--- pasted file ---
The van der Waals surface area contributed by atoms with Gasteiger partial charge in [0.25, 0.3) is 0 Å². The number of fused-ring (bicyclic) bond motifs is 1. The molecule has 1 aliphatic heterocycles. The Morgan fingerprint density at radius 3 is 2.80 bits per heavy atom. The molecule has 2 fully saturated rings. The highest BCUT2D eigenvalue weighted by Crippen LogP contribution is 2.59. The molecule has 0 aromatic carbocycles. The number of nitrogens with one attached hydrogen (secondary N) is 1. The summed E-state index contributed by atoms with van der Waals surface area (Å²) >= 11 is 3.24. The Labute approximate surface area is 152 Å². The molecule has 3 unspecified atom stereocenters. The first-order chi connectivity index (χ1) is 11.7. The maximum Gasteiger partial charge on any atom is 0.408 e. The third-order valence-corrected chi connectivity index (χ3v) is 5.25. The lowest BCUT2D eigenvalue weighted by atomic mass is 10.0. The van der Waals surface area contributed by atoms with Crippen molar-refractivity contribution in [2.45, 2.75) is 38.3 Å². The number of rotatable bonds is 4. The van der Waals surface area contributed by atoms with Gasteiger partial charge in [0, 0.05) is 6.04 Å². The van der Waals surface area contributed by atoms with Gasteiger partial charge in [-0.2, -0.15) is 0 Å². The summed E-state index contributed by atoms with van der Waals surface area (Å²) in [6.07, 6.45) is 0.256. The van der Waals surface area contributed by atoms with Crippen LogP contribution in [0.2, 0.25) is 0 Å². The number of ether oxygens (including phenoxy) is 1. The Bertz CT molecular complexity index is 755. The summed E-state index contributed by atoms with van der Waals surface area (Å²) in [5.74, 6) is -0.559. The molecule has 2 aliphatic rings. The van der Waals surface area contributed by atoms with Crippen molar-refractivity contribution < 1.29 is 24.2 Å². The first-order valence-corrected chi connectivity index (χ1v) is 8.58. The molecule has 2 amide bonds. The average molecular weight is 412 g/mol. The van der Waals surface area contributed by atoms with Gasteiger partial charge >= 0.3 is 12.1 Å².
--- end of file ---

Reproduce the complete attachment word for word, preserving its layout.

The van der Waals surface area contributed by atoms with Gasteiger partial charge in [0.25, 0.3) is 0 Å². The number of fused-ring (bicyclic) bond motifs is 1. The molecule has 1 aliphatic heterocycles. The Morgan fingerprint density at radius 3 is 2.80 bits per heavy atom. The molecule has 2 fully saturated rings. The highest BCUT2D eigenvalue weighted by Crippen LogP contribution is 2.59. The molecule has 0 aromatic carbocycles. The number of nitrogens with one attached hydrogen (secondary N) is 1. The summed E-state index contributed by atoms with van der Waals surface area (Å²) >= 11 is 3.24. The Labute approximate surface area is 152 Å². The molecule has 3 unspecified atom stereocenters. The first-order chi connectivity index (χ1) is 11.7. The maximum Gasteiger partial charge on any atom is 0.408 e. The third-order valence-corrected chi connectivity index (χ3v) is 5.25. The lowest BCUT2D eigenvalue weighted by atomic mass is 10.0. The van der Waals surface area contributed by atoms with Crippen molar-refractivity contribution in [2.45, 2.75) is 38.3 Å². The number of rotatable bonds is 4. The van der Waals surface area contributed by atoms with Gasteiger partial charge in [0, 0.05) is 6.04 Å². The van der Waals surface area contributed by atoms with Gasteiger partial charge in [-0.2, -0.15) is 0 Å². The summed E-state index contributed by atoms with van der Waals surface area (Å²) in [6.07, 6.45) is 0.256. The van der Waals surface area contributed by atoms with Crippen LogP contribution in [0.2, 0.25) is 0 Å². The number of ether oxygens (including phenoxy) is 1. The Bertz CT molecular complexity index is 755. The summed E-state index contributed by atoms with van der Waals surface area (Å²) in [5.74, 6) is -0.559. The molecule has 2 aliphatic rings. The van der Waals surface area contributed by atoms with Crippen molar-refractivity contribution < 1.29 is 24.2 Å². The first-order valence-corrected chi connectivity index (χ1v) is 8.58. The molecule has 2 amide bonds. The average molecular weight is 412 g/mol. The van der Waals surface area contributed by atoms with Gasteiger partial charge >= 0.3 is 12.1 Å².